With all the attention focused on President Bush's likely announcement this week that additional American troops would be sent to Iraq, what has not generated as much attention is the possibility that some units already in Iraq could see their tours of duty lengthened, while their expected replacements would be used to provide the additional troops in Baghdad.
While those extensions are possible, ABC News has learned that the Pentagon is considering a separate request from Marine commanders in Iraq to extend the tour of duty of 2,200 Marines currently serving in the dangerous al Anbar province.
The Marines and sailors of the 15th Marine Expeditionary Unit were ordered to Iraq in mid-November while in the middle of a routine six-month overseas deployment.
With the unit's deployment scheduled to end in February, the senior Marine commander in Iraq, Maj. Gen. Richard Zilmer, has asked that the 15th Marine Expeditionary Unit have its tour of duty extended.
Marine spokesman Lt. Col. Bryan Salas says Zilmer requested the extension to build "on the momentum the unit has generated and the good work they've done."
It is not clear how long the extension would last. Any extension would have to be approved by Defense Secretary Robert Gates.
The request was first reported by the military newspaper Stars and Stripes.
In the three years since the invasion of Iraq, only a small number of military units that have served in Iraq have seen their tours of duty extended. Army units serve one-year deployments to Iraq; Marine units deploy generally for seven months.
The issue is politically sensitive as military planners weigh the needs of the battle front and the expectations of service members and their families to stick to the deployment schedules.
Last year, former Defense Secretary Donald Rumsfeld witnessed firsthand the results of those expectations following the four-month extension of Alaska's 172nd Stryker Brigade.
Rumsfeld flew to Alaska for an angry meeting with family members. That last-minute extension was particularly painful to the families as some members of the unit had already returned home.
Marine officials say the 15th Marine Expeditionary Unit serving in western al Anbar province near the Syrian border has improved the security situation in the province's roadways where insurgents hijack vehicles or kidnap residents for ransom.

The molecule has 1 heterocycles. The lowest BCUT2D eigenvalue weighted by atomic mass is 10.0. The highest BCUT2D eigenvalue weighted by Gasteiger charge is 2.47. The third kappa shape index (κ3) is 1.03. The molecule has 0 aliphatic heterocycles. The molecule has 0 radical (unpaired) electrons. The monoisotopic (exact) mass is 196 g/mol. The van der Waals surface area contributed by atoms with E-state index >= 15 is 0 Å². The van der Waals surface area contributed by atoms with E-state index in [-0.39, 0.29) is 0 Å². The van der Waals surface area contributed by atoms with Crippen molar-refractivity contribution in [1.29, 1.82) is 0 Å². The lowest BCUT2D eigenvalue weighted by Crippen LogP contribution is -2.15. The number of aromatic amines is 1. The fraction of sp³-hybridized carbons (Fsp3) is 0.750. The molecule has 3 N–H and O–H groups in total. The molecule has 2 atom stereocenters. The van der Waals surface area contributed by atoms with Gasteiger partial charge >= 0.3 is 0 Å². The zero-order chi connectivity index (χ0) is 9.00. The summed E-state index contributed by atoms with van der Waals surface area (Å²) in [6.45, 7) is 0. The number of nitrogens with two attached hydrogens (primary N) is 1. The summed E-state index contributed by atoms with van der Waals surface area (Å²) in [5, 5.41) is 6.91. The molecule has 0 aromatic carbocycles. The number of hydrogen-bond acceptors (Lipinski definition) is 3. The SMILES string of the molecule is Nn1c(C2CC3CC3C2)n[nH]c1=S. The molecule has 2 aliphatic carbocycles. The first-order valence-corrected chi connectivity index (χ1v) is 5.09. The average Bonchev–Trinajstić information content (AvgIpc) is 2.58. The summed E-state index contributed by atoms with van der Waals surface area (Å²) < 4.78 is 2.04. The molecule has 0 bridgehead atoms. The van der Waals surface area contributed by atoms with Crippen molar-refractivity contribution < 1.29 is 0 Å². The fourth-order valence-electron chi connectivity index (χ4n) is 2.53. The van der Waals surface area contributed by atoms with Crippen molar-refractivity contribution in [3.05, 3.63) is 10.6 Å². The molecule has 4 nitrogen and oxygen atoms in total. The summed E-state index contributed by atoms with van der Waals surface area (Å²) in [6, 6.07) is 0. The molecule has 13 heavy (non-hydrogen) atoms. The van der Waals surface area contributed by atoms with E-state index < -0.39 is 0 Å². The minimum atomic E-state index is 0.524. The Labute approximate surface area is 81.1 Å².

Officials add there has been "significant progress" in al Anbar over the last 60 days in getting Sunni sheikhs to agree to cooperate with the coalition.
One indicator of that progress has been the sizeable increase in the number of police recruits in the area.
Just last month, 1,000 new police recruits signed up in the province, as to the 30 or so new recruits in prior months. Six hundred of the recruits came from violence-ravaged Ramadi, and the recruiting numbers are expected to remain high again this month.
The surge will be a combination of adding more brigades on top of existing units already in Iraq.
Pentagon planners have reportedly presented President Bush with a proposal to initially send two combat brigades directly to Baghdad to improve the security situation there.
An additional two or three combat brigades would be sent later through April and May as needed. An army brigade usually consists of 3,500 to 5,000 soldiers.
Adding these brigades would mean 20 combat brigades in Iraq, providing the 20,000 additional troops.
There are currently an estimated 132,000 American service members in Iraq.
If a surge was ordered, the first two brigades likely to be sent to Baghdad would be units that already had deployment orders to the Middle East.
These include a brigade from the 82nd Airborne Division based at Fort Bragg, N.C., and a brigade from the 3rd Infantry Division based at Fort Stewart, Ga.